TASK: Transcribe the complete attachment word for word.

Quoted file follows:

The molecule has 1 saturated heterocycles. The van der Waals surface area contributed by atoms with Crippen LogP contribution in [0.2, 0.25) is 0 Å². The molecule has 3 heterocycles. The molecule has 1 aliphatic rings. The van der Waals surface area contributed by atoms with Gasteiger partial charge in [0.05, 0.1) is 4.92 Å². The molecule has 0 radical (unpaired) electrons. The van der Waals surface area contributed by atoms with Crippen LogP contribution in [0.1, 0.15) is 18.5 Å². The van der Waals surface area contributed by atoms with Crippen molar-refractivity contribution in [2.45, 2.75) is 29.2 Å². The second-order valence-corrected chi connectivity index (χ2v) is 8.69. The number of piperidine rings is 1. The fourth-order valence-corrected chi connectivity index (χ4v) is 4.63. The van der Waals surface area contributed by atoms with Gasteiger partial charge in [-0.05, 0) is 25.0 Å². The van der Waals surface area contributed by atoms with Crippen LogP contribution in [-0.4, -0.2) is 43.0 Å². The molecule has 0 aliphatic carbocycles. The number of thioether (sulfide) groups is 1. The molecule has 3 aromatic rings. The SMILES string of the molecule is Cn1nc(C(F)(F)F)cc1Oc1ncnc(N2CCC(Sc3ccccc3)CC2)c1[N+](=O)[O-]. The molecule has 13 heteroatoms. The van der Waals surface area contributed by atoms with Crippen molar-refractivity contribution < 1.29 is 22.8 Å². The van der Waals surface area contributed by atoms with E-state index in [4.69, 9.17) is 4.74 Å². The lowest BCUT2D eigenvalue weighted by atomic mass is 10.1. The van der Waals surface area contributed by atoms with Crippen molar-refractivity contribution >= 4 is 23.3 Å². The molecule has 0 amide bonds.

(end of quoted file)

The molecule has 1 saturated heterocycles. The van der Waals surface area contributed by atoms with Crippen LogP contribution in [0.2, 0.25) is 0 Å². The molecule has 3 heterocycles. The molecule has 1 aliphatic rings. The van der Waals surface area contributed by atoms with Gasteiger partial charge in [0.05, 0.1) is 4.92 Å². The molecule has 0 radical (unpaired) electrons. The van der Waals surface area contributed by atoms with Crippen LogP contribution in [0.1, 0.15) is 18.5 Å². The van der Waals surface area contributed by atoms with Crippen molar-refractivity contribution in [2.45, 2.75) is 29.2 Å². The second-order valence-corrected chi connectivity index (χ2v) is 8.69. The number of piperidine rings is 1. The fourth-order valence-corrected chi connectivity index (χ4v) is 4.63. The van der Waals surface area contributed by atoms with Gasteiger partial charge in [-0.05, 0) is 25.0 Å². The van der Waals surface area contributed by atoms with Crippen LogP contribution in [-0.4, -0.2) is 43.0 Å². The molecule has 0 aliphatic carbocycles. The number of thioether (sulfide) groups is 1. The molecule has 3 aromatic rings. The SMILES string of the molecule is Cn1nc(C(F)(F)F)cc1Oc1ncnc(N2CCC(Sc3ccccc3)CC2)c1[N+](=O)[O-]. The molecule has 13 heteroatoms. The van der Waals surface area contributed by atoms with Crippen molar-refractivity contribution < 1.29 is 22.8 Å². The van der Waals surface area contributed by atoms with E-state index in [4.69, 9.17) is 4.74 Å². The lowest BCUT2D eigenvalue weighted by atomic mass is 10.1. The van der Waals surface area contributed by atoms with Crippen molar-refractivity contribution >= 4 is 23.3 Å². The molecule has 0 amide bonds.